December 7, 2008 in Nation/World

Obama outlines spending plan

Program focuses on infrastructure, modernizing public buildings
By Michael D. Shear Washington Post

WASHINGTON – On the heels of more grim unemployment news, President-elect Barack Obama on Saturday offered the first glimpse of what would be the largest public works program since President Dwight D. Eisenhower created the federal interstate system in the 1950s.

Obama said the massive government spending program he proposes to lift the country out of economic recession will include a renewed effort to make public buildings energy-efficient, rebuild the nation’s highways, renovate aging schools and install computers in classrooms, extend high-speed Internet to underserved areas and modernize hospitals by giving them access to electronic medical records.

“We need to act with the urgency this moment demands to save or create at least 2 1/2 million jobs so that the nearly 2 million Americans who’ve lost them know that they have a future,” Obama said in his weekly address, broadcast on the radio and the Internet.

Obama offered few details and no cost estimate for the investment in public infrastructure. But it is intended to be part of a broader effort to stimulate economic activity that will also include tax cuts for middle-class Americans and direct aid to state governments to forestall layoffs as programs shrink.

House Speaker Nancy Pelosi, D-Calif., has called for spending $400 billion to $500 billion on the overall package. Some Senate Democrats and other economists have suggested spending even more – potentially $1 trillion – in the hope of jolting the economy into shape more quickly.

On Friday, the government reported that 533,000 jobs were eliminated in November, the largest one-month drop since 1974, raising unemployment to 6.7 percent. And last week, the National Bureau of Economic Research officially declared that the country has been in a recession since last December.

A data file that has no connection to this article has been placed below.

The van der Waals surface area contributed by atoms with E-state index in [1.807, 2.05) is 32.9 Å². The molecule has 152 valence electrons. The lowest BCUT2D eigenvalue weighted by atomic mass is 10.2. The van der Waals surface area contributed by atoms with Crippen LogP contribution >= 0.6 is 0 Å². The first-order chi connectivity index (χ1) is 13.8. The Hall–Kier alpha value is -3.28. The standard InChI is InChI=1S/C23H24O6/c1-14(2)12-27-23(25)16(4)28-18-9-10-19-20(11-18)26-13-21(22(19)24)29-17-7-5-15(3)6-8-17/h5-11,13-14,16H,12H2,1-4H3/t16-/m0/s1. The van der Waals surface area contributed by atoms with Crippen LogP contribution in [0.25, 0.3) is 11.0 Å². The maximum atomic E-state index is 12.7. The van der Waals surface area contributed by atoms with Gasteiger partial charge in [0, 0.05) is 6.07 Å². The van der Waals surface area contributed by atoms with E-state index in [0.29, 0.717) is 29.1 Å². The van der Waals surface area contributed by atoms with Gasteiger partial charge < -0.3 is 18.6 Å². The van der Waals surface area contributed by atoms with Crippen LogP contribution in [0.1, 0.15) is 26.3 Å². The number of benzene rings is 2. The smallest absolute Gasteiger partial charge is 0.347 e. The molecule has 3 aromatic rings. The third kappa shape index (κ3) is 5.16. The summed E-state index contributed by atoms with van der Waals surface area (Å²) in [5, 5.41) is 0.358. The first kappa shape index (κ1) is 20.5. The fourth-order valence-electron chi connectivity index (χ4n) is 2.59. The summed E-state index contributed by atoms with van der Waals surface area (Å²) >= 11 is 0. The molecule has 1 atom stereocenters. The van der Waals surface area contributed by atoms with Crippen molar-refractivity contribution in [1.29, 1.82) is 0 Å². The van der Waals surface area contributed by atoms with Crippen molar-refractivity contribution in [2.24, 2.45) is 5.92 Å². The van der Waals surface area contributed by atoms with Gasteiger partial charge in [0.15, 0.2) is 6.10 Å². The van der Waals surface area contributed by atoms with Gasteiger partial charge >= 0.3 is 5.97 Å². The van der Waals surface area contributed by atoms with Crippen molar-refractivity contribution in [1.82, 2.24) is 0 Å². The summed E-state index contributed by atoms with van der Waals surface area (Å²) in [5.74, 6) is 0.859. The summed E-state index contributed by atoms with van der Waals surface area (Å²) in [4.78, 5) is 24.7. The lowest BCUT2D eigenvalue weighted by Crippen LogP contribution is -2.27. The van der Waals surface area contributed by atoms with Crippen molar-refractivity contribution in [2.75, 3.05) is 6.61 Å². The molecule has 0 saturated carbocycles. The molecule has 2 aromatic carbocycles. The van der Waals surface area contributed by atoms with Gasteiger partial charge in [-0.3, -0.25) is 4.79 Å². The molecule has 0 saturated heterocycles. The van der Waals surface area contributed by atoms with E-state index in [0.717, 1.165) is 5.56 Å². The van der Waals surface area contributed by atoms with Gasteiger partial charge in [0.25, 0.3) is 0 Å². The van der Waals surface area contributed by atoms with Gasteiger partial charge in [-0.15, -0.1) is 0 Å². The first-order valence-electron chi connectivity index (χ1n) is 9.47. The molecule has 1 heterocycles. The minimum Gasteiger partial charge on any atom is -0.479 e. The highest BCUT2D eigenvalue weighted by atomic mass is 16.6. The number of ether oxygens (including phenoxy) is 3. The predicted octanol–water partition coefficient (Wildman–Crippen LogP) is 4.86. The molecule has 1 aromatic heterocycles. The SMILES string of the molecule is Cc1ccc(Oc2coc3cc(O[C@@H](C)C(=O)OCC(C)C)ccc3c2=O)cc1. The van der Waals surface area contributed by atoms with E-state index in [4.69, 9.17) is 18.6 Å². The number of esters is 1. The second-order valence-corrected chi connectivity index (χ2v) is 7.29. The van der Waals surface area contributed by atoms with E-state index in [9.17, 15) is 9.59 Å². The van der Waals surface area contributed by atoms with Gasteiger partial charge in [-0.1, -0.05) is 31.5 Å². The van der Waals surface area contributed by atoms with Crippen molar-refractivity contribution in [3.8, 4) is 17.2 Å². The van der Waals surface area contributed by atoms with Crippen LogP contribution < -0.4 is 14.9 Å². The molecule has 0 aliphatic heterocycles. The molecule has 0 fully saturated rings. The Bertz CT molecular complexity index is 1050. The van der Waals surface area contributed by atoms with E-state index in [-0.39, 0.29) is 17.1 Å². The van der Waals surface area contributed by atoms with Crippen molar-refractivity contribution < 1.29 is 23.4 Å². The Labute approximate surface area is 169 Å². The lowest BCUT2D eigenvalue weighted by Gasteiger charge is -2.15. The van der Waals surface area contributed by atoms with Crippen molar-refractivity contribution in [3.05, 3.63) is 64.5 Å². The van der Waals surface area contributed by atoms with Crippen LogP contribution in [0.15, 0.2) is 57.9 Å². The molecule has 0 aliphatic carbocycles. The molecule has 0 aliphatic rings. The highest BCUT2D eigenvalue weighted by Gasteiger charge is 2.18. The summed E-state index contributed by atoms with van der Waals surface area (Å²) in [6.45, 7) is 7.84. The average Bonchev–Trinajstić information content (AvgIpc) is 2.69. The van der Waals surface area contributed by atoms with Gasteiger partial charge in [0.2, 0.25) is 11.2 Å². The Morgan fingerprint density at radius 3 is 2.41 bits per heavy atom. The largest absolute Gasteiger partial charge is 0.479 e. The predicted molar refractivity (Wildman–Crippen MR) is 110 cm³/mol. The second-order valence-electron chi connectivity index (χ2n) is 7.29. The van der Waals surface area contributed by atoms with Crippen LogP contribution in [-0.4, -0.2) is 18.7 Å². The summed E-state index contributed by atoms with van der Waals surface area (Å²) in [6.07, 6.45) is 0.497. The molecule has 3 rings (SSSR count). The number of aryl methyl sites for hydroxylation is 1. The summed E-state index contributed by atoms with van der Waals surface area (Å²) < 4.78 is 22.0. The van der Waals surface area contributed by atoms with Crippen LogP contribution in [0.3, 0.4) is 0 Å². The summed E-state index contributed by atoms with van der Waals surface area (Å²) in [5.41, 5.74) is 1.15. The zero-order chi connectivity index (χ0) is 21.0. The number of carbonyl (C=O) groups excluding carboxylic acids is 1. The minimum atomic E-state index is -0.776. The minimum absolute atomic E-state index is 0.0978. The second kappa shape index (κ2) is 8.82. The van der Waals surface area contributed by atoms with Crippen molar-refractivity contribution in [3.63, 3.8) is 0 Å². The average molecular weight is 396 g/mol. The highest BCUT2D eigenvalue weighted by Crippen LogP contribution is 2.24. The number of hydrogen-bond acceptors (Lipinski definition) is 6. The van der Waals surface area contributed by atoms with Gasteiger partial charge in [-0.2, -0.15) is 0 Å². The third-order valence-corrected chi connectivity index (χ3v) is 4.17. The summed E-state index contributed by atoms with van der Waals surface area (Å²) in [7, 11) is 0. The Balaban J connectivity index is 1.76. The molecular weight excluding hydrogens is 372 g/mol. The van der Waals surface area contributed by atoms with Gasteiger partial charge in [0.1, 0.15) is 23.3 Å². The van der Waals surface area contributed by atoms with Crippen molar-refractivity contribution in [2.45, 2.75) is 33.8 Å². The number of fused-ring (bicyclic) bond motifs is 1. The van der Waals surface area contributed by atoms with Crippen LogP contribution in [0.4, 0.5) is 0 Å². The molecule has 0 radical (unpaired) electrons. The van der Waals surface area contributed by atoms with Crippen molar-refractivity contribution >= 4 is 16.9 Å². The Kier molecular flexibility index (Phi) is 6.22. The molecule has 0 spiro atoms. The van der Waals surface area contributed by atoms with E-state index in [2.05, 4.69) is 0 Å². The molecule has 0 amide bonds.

Republicans in the House oppose Obama’s plan, saying they favor a series of tax cuts that they say would put money in people’s pockets and encourage businesses to expand domestically.

Democrats said that even if a recovery act quickly passed the House early next year, it could take longer in the Senate, where fiscally conservative Republicans have expressed concern about adding to the soaring deficit with a massive new round of government spending. Even with at least 58 Democratic votes in the new Senate, Republicans could easily hold up a final vote, they said.

In his address, Obama offered the first outline of how he wants to direct the public works spending.

The largest share would go to roads and bridges and could be used to accelerate long-delayed repairs and expansions. Responding to concerns that new transportation money might be caught up in red tape at the state level, Obama said states must quickly invest in road and bridge construction and repair or lose the federal dollars.

Obama would also direct a “massive effort” to make federal buildings energy-efficient by replacing aging heating systems and installing efficient light bulbs. Obama said the effort to “green” the federal government would save taxpayers billions.

Much of the public works program would be aimed at improving technology. The government would pay for new computers in schools, new medical technology in hospitals and doctors’ offices, and a nationwide push to bring broadband to parts of the country that cannot yet access the Internet at high speeds.

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